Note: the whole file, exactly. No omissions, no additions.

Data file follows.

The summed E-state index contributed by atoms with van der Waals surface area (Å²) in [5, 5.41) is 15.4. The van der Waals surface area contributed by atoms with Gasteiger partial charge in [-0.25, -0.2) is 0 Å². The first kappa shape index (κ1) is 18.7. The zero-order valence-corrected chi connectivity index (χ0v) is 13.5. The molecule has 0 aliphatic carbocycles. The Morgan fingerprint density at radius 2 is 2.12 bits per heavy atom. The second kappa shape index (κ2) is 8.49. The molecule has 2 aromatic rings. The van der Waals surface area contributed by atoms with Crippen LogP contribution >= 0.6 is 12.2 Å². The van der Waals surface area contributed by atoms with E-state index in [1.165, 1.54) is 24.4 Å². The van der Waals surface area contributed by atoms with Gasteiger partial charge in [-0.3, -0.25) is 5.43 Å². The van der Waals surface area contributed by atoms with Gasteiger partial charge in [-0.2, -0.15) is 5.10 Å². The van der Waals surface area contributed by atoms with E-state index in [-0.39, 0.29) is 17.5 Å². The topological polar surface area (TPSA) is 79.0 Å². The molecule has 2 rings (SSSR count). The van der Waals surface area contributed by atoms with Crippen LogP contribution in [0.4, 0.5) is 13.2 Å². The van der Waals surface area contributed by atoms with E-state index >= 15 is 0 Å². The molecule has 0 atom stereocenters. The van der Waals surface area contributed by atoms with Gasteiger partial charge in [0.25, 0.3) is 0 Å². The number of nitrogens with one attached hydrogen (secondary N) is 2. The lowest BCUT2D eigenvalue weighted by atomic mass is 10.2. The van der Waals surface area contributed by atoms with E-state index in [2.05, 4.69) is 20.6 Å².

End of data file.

The summed E-state index contributed by atoms with van der Waals surface area (Å²) in [5, 5.41) is 15.4. The van der Waals surface area contributed by atoms with Gasteiger partial charge in [-0.25, -0.2) is 0 Å². The first kappa shape index (κ1) is 18.7. The zero-order valence-corrected chi connectivity index (χ0v) is 13.5. The molecule has 0 aliphatic carbocycles. The Morgan fingerprint density at radius 2 is 2.12 bits per heavy atom. The second kappa shape index (κ2) is 8.49. The molecule has 2 aromatic rings. The van der Waals surface area contributed by atoms with Crippen LogP contribution >= 0.6 is 12.2 Å². The van der Waals surface area contributed by atoms with E-state index in [1.165, 1.54) is 24.4 Å². The van der Waals surface area contributed by atoms with Gasteiger partial charge in [-0.3, -0.25) is 5.43 Å². The van der Waals surface area contributed by atoms with Gasteiger partial charge in [-0.2, -0.15) is 5.10 Å². The van der Waals surface area contributed by atoms with E-state index in [-0.39, 0.29) is 17.5 Å². The topological polar surface area (TPSA) is 79.0 Å². The molecule has 2 rings (SSSR count). The van der Waals surface area contributed by atoms with Crippen LogP contribution in [0.4, 0.5) is 13.2 Å². The van der Waals surface area contributed by atoms with E-state index >= 15 is 0 Å². The molecule has 0 atom stereocenters. The van der Waals surface area contributed by atoms with Gasteiger partial charge in [0.25, 0.3) is 0 Å². The number of nitrogens with one attached hydrogen (secondary N) is 2. The lowest BCUT2D eigenvalue weighted by atomic mass is 10.2. The van der Waals surface area contributed by atoms with E-state index in [2.05, 4.69) is 20.6 Å².